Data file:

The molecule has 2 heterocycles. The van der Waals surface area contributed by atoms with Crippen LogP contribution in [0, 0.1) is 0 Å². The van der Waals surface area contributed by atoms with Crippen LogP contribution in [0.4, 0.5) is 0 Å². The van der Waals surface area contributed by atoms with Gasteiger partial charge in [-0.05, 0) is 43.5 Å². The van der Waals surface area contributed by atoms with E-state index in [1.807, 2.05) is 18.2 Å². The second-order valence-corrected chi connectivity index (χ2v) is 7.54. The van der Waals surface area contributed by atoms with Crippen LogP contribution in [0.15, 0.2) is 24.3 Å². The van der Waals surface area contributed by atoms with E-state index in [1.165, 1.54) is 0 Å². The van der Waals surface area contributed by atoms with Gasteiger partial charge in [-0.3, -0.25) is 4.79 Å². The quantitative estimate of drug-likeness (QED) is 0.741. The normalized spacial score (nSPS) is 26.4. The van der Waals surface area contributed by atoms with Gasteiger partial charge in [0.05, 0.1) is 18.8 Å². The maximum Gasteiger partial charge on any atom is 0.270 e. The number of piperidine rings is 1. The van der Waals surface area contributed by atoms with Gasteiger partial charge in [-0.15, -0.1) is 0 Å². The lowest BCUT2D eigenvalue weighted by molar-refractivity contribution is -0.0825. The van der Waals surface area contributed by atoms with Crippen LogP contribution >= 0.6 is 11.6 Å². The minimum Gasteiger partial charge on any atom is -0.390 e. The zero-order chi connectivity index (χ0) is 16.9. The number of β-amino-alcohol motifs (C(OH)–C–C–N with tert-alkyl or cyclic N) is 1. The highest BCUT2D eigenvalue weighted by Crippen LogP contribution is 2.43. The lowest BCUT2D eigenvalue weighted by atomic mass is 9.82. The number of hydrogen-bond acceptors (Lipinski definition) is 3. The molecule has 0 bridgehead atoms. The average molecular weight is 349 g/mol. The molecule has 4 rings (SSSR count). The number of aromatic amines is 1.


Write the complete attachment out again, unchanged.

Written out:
The molecule has 2 heterocycles. The van der Waals surface area contributed by atoms with Crippen LogP contribution in [0, 0.1) is 0 Å². The van der Waals surface area contributed by atoms with Crippen LogP contribution in [0.4, 0.5) is 0 Å². The van der Waals surface area contributed by atoms with Gasteiger partial charge in [-0.05, 0) is 43.5 Å². The van der Waals surface area contributed by atoms with E-state index in [1.807, 2.05) is 18.2 Å². The second-order valence-corrected chi connectivity index (χ2v) is 7.54. The van der Waals surface area contributed by atoms with Crippen LogP contribution in [0.15, 0.2) is 24.3 Å². The van der Waals surface area contributed by atoms with E-state index in [1.165, 1.54) is 0 Å². The van der Waals surface area contributed by atoms with Gasteiger partial charge in [-0.3, -0.25) is 4.79 Å². The quantitative estimate of drug-likeness (QED) is 0.741. The normalized spacial score (nSPS) is 26.4. The van der Waals surface area contributed by atoms with Gasteiger partial charge in [0.05, 0.1) is 18.8 Å². The maximum Gasteiger partial charge on any atom is 0.270 e. The number of piperidine rings is 1. The van der Waals surface area contributed by atoms with Gasteiger partial charge in [-0.15, -0.1) is 0 Å². The lowest BCUT2D eigenvalue weighted by molar-refractivity contribution is -0.0825. The van der Waals surface area contributed by atoms with Crippen LogP contribution >= 0.6 is 11.6 Å². The minimum Gasteiger partial charge on any atom is -0.390 e. The zero-order chi connectivity index (χ0) is 16.9. The number of β-amino-alcohol motifs (C(OH)–C–C–N with tert-alkyl or cyclic N) is 1. The highest BCUT2D eigenvalue weighted by Crippen LogP contribution is 2.43. The lowest BCUT2D eigenvalue weighted by atomic mass is 9.82. The number of hydrogen-bond acceptors (Lipinski definition) is 3. The molecule has 0 bridgehead atoms. The average molecular weight is 349 g/mol. The molecule has 4 rings (SSSR count). The number of aromatic amines is 1.